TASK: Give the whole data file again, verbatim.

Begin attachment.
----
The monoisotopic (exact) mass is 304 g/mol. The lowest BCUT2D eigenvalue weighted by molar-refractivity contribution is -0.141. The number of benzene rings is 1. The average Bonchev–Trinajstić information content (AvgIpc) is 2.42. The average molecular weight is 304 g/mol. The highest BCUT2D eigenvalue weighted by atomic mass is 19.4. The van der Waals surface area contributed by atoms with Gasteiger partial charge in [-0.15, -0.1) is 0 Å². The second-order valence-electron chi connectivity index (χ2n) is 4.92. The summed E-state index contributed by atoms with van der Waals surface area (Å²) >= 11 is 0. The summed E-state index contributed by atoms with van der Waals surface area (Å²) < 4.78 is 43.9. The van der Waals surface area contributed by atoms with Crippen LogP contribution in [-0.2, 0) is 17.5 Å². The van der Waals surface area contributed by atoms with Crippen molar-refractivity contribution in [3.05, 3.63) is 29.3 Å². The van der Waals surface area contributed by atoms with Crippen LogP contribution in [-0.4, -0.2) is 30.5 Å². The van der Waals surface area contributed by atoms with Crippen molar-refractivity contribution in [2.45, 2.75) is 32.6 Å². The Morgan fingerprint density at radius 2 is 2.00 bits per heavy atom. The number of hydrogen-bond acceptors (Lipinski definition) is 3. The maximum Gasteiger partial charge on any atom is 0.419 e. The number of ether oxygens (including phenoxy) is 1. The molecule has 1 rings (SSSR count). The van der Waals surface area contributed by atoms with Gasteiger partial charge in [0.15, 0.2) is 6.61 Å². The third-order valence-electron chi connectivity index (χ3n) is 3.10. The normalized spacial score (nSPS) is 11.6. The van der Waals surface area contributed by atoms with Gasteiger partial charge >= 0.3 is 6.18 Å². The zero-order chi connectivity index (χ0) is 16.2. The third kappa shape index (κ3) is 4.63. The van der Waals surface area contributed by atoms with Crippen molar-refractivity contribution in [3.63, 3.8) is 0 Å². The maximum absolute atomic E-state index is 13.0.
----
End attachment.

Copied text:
The monoisotopic (exact) mass is 304 g/mol. The lowest BCUT2D eigenvalue weighted by molar-refractivity contribution is -0.141. The number of benzene rings is 1. The average Bonchev–Trinajstić information content (AvgIpc) is 2.42. The average molecular weight is 304 g/mol. The highest BCUT2D eigenvalue weighted by atomic mass is 19.4. The van der Waals surface area contributed by atoms with Gasteiger partial charge in [-0.15, -0.1) is 0 Å². The second-order valence-electron chi connectivity index (χ2n) is 4.92. The summed E-state index contributed by atoms with van der Waals surface area (Å²) >= 11 is 0. The summed E-state index contributed by atoms with van der Waals surface area (Å²) < 4.78 is 43.9. The van der Waals surface area contributed by atoms with Crippen LogP contribution in [-0.2, 0) is 17.5 Å². The van der Waals surface area contributed by atoms with Crippen molar-refractivity contribution in [3.05, 3.63) is 29.3 Å². The van der Waals surface area contributed by atoms with Crippen LogP contribution in [-0.4, -0.2) is 30.5 Å². The van der Waals surface area contributed by atoms with Crippen molar-refractivity contribution in [2.45, 2.75) is 32.6 Å². The Morgan fingerprint density at radius 2 is 2.00 bits per heavy atom. The number of hydrogen-bond acceptors (Lipinski definition) is 3. The maximum Gasteiger partial charge on any atom is 0.419 e. The number of ether oxygens (including phenoxy) is 1. The molecule has 1 rings (SSSR count). The van der Waals surface area contributed by atoms with Gasteiger partial charge in [0.15, 0.2) is 6.61 Å². The third-order valence-electron chi connectivity index (χ3n) is 3.10. The normalized spacial score (nSPS) is 11.6. The van der Waals surface area contributed by atoms with Gasteiger partial charge >= 0.3 is 6.18 Å². The zero-order chi connectivity index (χ0) is 16.2. The third kappa shape index (κ3) is 4.63. The van der Waals surface area contributed by atoms with Crippen molar-refractivity contribution in [3.63, 3.8) is 0 Å². The maximum absolute atomic E-state index is 13.0.